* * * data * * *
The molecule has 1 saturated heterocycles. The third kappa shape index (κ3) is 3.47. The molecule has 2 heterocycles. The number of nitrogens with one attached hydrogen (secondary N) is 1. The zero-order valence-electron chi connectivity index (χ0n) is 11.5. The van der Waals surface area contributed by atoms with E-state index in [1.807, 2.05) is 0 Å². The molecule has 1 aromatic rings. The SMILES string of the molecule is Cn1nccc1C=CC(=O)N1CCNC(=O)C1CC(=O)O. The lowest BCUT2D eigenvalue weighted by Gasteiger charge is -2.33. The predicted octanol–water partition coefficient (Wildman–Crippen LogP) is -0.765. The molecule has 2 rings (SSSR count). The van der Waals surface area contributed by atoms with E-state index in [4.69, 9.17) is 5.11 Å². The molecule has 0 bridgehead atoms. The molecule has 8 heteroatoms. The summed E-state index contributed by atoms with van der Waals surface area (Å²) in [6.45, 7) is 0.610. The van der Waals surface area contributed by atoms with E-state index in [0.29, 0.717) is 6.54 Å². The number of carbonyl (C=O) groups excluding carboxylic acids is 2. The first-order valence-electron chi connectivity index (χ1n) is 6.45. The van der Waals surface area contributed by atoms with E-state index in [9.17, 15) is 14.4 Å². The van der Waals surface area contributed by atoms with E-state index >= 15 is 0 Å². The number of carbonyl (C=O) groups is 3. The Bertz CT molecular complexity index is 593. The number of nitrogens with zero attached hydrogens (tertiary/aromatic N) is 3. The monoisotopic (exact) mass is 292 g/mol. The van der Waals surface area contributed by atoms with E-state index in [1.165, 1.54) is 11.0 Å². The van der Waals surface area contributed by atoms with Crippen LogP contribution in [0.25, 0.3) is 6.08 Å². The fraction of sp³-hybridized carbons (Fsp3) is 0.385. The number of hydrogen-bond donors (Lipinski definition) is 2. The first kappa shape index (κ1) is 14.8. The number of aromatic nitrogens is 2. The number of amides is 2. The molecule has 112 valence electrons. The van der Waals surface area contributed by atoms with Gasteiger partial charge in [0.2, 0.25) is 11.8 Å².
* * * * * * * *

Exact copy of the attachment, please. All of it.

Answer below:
The molecule has 1 saturated heterocycles. The third kappa shape index (κ3) is 3.47. The molecule has 2 heterocycles. The number of nitrogens with one attached hydrogen (secondary N) is 1. The zero-order valence-electron chi connectivity index (χ0n) is 11.5. The van der Waals surface area contributed by atoms with E-state index in [1.807, 2.05) is 0 Å². The molecule has 1 aromatic rings. The SMILES string of the molecule is Cn1nccc1C=CC(=O)N1CCNC(=O)C1CC(=O)O. The lowest BCUT2D eigenvalue weighted by Gasteiger charge is -2.33. The predicted octanol–water partition coefficient (Wildman–Crippen LogP) is -0.765. The molecule has 2 rings (SSSR count). The van der Waals surface area contributed by atoms with E-state index in [4.69, 9.17) is 5.11 Å². The molecule has 0 bridgehead atoms. The molecule has 8 heteroatoms. The summed E-state index contributed by atoms with van der Waals surface area (Å²) in [6.45, 7) is 0.610. The van der Waals surface area contributed by atoms with E-state index in [0.29, 0.717) is 6.54 Å². The number of carbonyl (C=O) groups excluding carboxylic acids is 2. The first-order valence-electron chi connectivity index (χ1n) is 6.45. The van der Waals surface area contributed by atoms with E-state index in [9.17, 15) is 14.4 Å². The van der Waals surface area contributed by atoms with E-state index >= 15 is 0 Å². The number of carbonyl (C=O) groups is 3. The Bertz CT molecular complexity index is 593. The number of nitrogens with zero attached hydrogens (tertiary/aromatic N) is 3. The monoisotopic (exact) mass is 292 g/mol. The van der Waals surface area contributed by atoms with E-state index in [1.165, 1.54) is 11.0 Å². The van der Waals surface area contributed by atoms with Crippen LogP contribution in [0.25, 0.3) is 6.08 Å². The fraction of sp³-hybridized carbons (Fsp3) is 0.385. The number of hydrogen-bond donors (Lipinski definition) is 2. The first kappa shape index (κ1) is 14.8. The number of aromatic nitrogens is 2. The number of amides is 2. The molecule has 112 valence electrons. The van der Waals surface area contributed by atoms with Gasteiger partial charge in [0.2, 0.25) is 11.8 Å².